Prior studies on home visiting and pregnancy spacing have yielded mixed results21. A recent cohort study comparing women enrolled and not enrolled in NFP home visiting in Pennsylvania demonstrated positive effects on pregnancy spacing, particularly for young women and those living in rural locations20. Conversely, evaluation of HFA home visiting in Hawaii has demonstrated no improvement in pregnancy spacing among enrolled participants compared with those not enrolled19. We do not suspect our null findings are due to insufficient power to detect small but meaningful differences, as the trend for enrolled women actually appeared slightly worse than comparisons. Lack of effect has previously been attributed to several factors, including program attrition and lack of program specificity with regards to family planning interventions. Across home visiting programs nationally, heterogeneity of services is well documented, with most participants not receiving the recommended number of visits31. Our current findings provide further insight into the impact of variable dose of the intended intervention on this important outcome. Results suggest not only the need for specific content on pregnancy spacing, but also to maximize delivery of this content to all participants, including those only enrolled briefly.

Finally, we found that very high program utilization was associated with increased maternal risk, including hypertension, diabetes, obesity, and smoking. For this subgroup, pregnancy outcomes were not statistically different from those of very low program utilizers (and suggestive of a trend towards worse outcomes). This is consistent with prior findings that very high prenatal care utilization is associated with greater maternal pregnancy risk33, as well as recent findings from Holland et al. that increasing use of home visiting over time is predictive of poor outcomes34. This non-linear association between maternal risk and dosage of preventive services likely reflects the dynamic process of evaluation by both providers and participants, such that higher needs can be a driver of more frequent visits. Within home visiting, recommended visit schedules are not empirically based but rather derived a priori; although general wisdom suggests “more is better,” our findings suggest that the extent of a home visiting dose-effect relationship may depend on maternal characteristics and on the outcome being evaluated. Further research is needed not only on approaches to strengthen maternal motivation to participate and adhere to recommended visits, but also to optimize program dose based on their risk characteristics and outcomes35.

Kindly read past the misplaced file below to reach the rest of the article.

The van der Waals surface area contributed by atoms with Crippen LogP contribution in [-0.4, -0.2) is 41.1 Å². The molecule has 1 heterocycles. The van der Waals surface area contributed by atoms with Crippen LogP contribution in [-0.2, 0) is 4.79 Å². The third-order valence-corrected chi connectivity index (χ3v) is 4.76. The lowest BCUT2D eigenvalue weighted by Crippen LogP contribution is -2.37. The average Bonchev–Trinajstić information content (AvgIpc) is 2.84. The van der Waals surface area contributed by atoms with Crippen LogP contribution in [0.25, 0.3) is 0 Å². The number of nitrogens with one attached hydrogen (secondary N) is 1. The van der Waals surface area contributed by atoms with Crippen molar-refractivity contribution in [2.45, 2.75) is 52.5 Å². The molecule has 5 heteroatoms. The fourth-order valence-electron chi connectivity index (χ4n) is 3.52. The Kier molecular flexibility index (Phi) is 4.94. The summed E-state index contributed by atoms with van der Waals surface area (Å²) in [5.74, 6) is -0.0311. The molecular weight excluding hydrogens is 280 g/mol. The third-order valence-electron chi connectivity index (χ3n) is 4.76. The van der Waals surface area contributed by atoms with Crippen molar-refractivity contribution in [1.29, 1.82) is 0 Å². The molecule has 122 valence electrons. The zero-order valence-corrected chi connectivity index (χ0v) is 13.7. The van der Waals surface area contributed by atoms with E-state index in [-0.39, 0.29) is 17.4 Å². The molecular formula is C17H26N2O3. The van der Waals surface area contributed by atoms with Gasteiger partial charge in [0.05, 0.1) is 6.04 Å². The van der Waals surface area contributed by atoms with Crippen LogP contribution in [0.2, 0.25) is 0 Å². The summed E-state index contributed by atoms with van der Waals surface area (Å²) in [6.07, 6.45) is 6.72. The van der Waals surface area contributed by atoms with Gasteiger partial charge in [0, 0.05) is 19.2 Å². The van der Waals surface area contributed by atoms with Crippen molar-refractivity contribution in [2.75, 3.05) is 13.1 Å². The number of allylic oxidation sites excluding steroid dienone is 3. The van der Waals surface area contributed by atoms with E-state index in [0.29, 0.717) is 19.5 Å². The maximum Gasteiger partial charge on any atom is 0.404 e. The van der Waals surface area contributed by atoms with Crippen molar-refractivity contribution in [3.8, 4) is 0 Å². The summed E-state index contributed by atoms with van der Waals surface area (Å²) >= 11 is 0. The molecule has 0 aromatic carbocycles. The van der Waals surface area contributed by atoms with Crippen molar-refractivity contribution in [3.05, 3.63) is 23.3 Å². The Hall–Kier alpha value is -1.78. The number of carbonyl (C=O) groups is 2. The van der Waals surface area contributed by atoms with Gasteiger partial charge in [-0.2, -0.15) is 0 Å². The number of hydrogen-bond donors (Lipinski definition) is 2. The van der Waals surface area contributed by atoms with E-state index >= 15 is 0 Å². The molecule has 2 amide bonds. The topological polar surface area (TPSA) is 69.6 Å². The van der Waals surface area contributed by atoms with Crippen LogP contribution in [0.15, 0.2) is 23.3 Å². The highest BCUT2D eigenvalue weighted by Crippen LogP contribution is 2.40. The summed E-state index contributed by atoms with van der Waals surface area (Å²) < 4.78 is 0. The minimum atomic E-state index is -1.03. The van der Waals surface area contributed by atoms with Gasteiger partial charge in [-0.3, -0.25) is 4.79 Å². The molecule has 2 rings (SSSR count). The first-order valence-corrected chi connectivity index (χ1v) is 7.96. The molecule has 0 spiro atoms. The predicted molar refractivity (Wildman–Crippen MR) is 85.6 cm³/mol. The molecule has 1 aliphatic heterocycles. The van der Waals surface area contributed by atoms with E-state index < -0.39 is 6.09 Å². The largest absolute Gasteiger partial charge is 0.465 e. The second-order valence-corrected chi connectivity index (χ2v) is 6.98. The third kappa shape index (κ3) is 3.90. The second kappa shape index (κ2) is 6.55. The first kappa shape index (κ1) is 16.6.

Strengths include a large regional cohort with 3 years of follow up data and details of service use for this community-based program. We have attempted to minimize selection bias associated with referral and decision to enroll, which may be considerable among the eligible population27. However, selection bias remains a significant limitation of this study design. There may be unmeasured, systematic differences between women who received high and low levels of service. Bias toward overstating the results would occur if, for example, women with subsequent pregnancies were less able to adhere to the home visiting schedule, or if those with adequate participation were especially motivated with regards to family planning. Alternatively, prior data from our program suggests there may be bias in retention such that participants with higher acute needs are more likely to remain engaged in home visiting36.